A Hindu Mystic and Yoga Master Admits that Yoga is Not In Any Way Compatible with Christian Beliefs

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Pastor Dale Morgan

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Nov 9, 2010, 3:02:00 AM11/9/10
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A Hindu Mystic and Yoga Master Admits that Yoga is Not In Any Way
Compatible with Christian Beliefs

The Huffington Post
Rajiv Malhotra
Founder, Infinity Foundation
The Dharma Initiative

While yoga is not a "religion" in the sense that the Abrahamic
religions are, it is a well-established mystical path. Its physical
postures are only the tip of an iceberg, beneath which is a distinct
metaphysics with profound depth and breadth. Its spiritual benefits
are undoubtedly available to anyone regardless of religion. However,
the assumptions and consequences of yoga do run counter to much of
Christianity as understood today. This is why, as a Hindu yoga
practitioner and scholar, I agree with the Southern Baptist Seminary
President, Albert Mohler, when he speaks of the incompatibility
between Christianity and yoga, arguing that "the idea that the body is
a vehicle for reaching consciousness with the divine" is fundamentally
at odds with Christian teaching. This incompatibility runs much
deeper.

Yoga's metaphysics center around the quest to attain liberation from
one's conditioning caused by past karma. Karma includes the baggage
from prior lives, underscoring the importance of reincarnation. While
it is fashionable for many Westerners to say they believe in karma and
reincarnation, they have seldom worked out the contradictions with
core Biblical doctrines. For instance, according to karma theory, Adam
and Eve's deeds would produce effects only on their individual future
lives, but not on all their progeny ad infinitum. Karma is not a
sexually transmitted problem flowing from ancestors. This view
obviates the doctrine of original sin and eternal damnation. An
individual's karmic debts accrue by personal action alone, in a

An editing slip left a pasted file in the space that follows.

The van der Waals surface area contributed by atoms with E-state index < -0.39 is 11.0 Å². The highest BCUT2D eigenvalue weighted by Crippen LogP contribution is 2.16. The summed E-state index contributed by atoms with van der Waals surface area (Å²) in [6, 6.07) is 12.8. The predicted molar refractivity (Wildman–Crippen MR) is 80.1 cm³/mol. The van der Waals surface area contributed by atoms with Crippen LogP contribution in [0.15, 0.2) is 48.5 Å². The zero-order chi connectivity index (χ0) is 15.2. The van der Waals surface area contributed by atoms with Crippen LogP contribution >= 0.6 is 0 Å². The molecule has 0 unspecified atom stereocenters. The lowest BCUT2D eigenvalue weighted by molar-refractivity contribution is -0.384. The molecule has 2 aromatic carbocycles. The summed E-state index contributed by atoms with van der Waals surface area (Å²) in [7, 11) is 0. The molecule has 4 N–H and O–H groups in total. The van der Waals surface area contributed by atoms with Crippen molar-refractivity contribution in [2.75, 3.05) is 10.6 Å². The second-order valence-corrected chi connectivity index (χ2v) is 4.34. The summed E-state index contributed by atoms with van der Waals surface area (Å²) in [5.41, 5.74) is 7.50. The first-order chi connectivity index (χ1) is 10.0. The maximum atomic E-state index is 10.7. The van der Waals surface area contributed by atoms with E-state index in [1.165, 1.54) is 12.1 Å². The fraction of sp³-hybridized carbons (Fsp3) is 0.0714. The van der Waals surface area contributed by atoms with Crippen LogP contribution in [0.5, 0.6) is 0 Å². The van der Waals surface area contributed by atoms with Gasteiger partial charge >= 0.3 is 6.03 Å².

separate and self-contained account. The view of an individual having
multiple births also contradicts Christian ideas of eternal heaven and
hell seen as a system of rewards and punishments in an afterlife.
Yogic liberation is here and now, in the bodily state referred to and
celebrated as jivanmukti, a concept unavailable in Christianity and in
an afterlife somewhere else. Ironically, the very same Christians who
espouse reincarnation also long to have family reunions in heaven.

Yogic liberation is therefore not contingent upon any unique
historical event or intervention. Every individual's ultimate essence
is sat-chit-ananda, originally divine and not originally sinful. All
humans come equipped to recover their own innate divinity without
recourse to any historical person's suffering on their behalf. Karma
dynamics and the spiritual practices to deal with them, are strictly
an individual enterprise, and there is no special "deal" given to any
chosen group, either by birth or by accepting a system of dogma
franchised by an institution. The Abrahamic religions posit an
infinite gap between God and the cosmos, bridged only in the distant
past through unique prophetic revelations, making the exclusive
lineage of prophets indispensable. (I refer to this doctrine elsewhere
in my work as history-centrism.) Yoga, by contrast, has a non-dual
cosmology, in which God is everything and permeates everything, and is
at the same time also transcendent.

The yogic path of embodied-knowing seeks to dissolve the historical
ego, both individual and collective, as false. It sees the Christian
fixations on history and the associated guilt, as bondage and
illusions to be erased through spiritual practice. Yoga is a do-it-
yourself path that eliminates the need for intermediaries such as a
priesthood or other institutional authority. Its emphasis on the body
runs contrary to Christian beliefs that the body will lead humans
astray. For example, the apostle Paul was troubled by the clash
between body and spirit, and wrote: "For in my inner being I delight
in God's law; but I see another law at work in the members of my body,
waging war against the law of my mind and making me a prisoner of the
law of sin at work within my members. What a wretched man I am! Who
will rescue me from this body of death?" (Romans 7:22-24).

Most of the 20 million American yoga practitioners encounter these
issues and find them troubling. Some have responded by distorting
yogic principles in order to domesticate it into a Christian
framework, i.e. the oxymoron, 'Christian Yoga.' Others simply avoid
the issues or deny the differences. Likewise, many Hindu gurus obscure
differences, characterizing Jesus as a great yogi and/or as one of
several incarnations of God. These views belie the principles stated
in the Nicene Creed, to which members of mainstream Christian
denominations must adhere. They don't address the above underlying
contradictions that might undermine their popularity with Judeo-
Christian Americans. This is reductionist and unhelpful both to yoga
and Christianity.

In my forthcoming book, The Audacity of Difference, I advocate that
both sides adopt the dharmic stance called purva-paksha, the practice
of gazing directly at an opponent's viewpoint in an honest manner.
This stance involves a mastery of the ego and respect for difference,
and the hope is that it would usher in a whole new level of interfaith
collaborations.

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